When British Honduras Became Belize 1971–73: A Peace Corps Memoir
by Ted W. Cox (Sierra Leone 1969–71); Belize (1971–73)
Old World Deli, Publications Dept.
Reviewed by Barbara E. J›oe (Honduras 2000-03)
Years ago, my curiosity about Belize was aroused during a brief stopover at the primitive tree-canopied Belize City airport. So I picked up When British Honduras Became Belize with considerable anticipation. I was surprised by the book’s heft (456 pages) and puzzled when first thumbing through its vast collection of photos, memos, letters, deeds, certificates, and tables dating from the author’s service. Interspersed were reconstructed conversations and present-day commentary in such large type that I didn’t need my glasses to read it. What was this all about?
At first glance, this unconventional book looks much like a scrapbook or collage. It contains five maps, including one of Sierra Leone, author Ted Cox’s first Peace Corps post, and a whopping 288 numbered photos (one repeated), some taken by the author, some derived from other sources, as well as an epilogue and an index. It’s a formidable and challenging work, but one I came to appreciate more as I delved into it more deeply. The book is also apparently for sale in Belize, as its price there appears alongside its U.S. price. With so many photos documenting the Belize of four decades ago, the book should attract considerable attention and historical interest inside that small and seldom chronicled country.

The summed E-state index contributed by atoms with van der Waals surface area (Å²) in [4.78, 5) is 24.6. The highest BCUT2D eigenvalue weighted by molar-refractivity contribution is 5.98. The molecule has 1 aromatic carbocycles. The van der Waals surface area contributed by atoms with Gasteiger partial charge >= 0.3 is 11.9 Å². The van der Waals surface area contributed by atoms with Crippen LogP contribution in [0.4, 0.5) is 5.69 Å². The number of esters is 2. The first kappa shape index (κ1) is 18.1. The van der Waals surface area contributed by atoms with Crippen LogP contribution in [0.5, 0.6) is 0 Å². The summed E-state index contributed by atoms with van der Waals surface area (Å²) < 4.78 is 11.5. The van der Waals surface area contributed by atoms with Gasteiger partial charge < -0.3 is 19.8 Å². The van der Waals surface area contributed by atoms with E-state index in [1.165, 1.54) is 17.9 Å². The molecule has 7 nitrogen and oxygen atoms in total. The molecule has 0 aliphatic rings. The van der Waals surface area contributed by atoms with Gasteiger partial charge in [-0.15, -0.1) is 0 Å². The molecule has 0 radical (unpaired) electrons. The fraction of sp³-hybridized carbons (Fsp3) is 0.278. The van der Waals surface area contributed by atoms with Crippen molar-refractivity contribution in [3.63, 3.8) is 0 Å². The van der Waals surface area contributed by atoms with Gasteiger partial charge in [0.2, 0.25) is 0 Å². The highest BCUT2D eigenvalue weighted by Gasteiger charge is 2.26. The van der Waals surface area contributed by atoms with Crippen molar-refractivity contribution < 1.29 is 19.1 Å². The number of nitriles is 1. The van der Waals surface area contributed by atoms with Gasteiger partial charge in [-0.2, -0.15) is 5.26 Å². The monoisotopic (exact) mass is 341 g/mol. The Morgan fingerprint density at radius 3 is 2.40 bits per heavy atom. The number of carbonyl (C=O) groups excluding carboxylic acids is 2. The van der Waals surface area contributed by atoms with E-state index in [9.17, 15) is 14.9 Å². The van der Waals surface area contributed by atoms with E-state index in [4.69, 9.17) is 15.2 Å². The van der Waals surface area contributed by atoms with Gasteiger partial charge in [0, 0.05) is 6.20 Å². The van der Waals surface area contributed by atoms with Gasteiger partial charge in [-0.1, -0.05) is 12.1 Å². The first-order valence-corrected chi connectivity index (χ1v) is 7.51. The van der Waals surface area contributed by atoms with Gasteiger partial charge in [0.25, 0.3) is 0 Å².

The book has qualities of a first draft or a work-in-progress (containing even some penciled additions), yet the wealth of material reproduced, most of it collected during the author’s actual service, gives it a raw reality, completely direct and unfiltered. This is not an easy read or a story in which the reader gets lost. It’s definitely not bedtime reading. Rather, it takes some imagination to connect the disparate pieces, yet the effort ultimately proves rewarding. I felt I had a better understanding of — and a much better feel for — Belize after my immersion experience in this book.
The first 26 pages are devoted to the author’s two years as a Peace Corps Volunteer in Sierra Leone. From there, the Corps sent him directly to Puerto Rico to inexplicably study Spanish, even though Belizeans speak English or an English patois. He went next to Belize, then known as British Honduras, as the title indicates. While most of the book’s material is arranged chronologically, occasional historical references and photos are interspersed. In both of his Peace Corps posts, Cox served as a physical education teacher and a track and field coach, an athlete in his own right, often appearing in photos in shorts and shirtless suggesting his role as an actual participant, as well as a coach and organizer. His tasks included such practical basics as setting up fields of play and measuring out racing tracks, improvising with materials at hand. Many of his student charges, both boys and girls, raced barefoot, according the photos.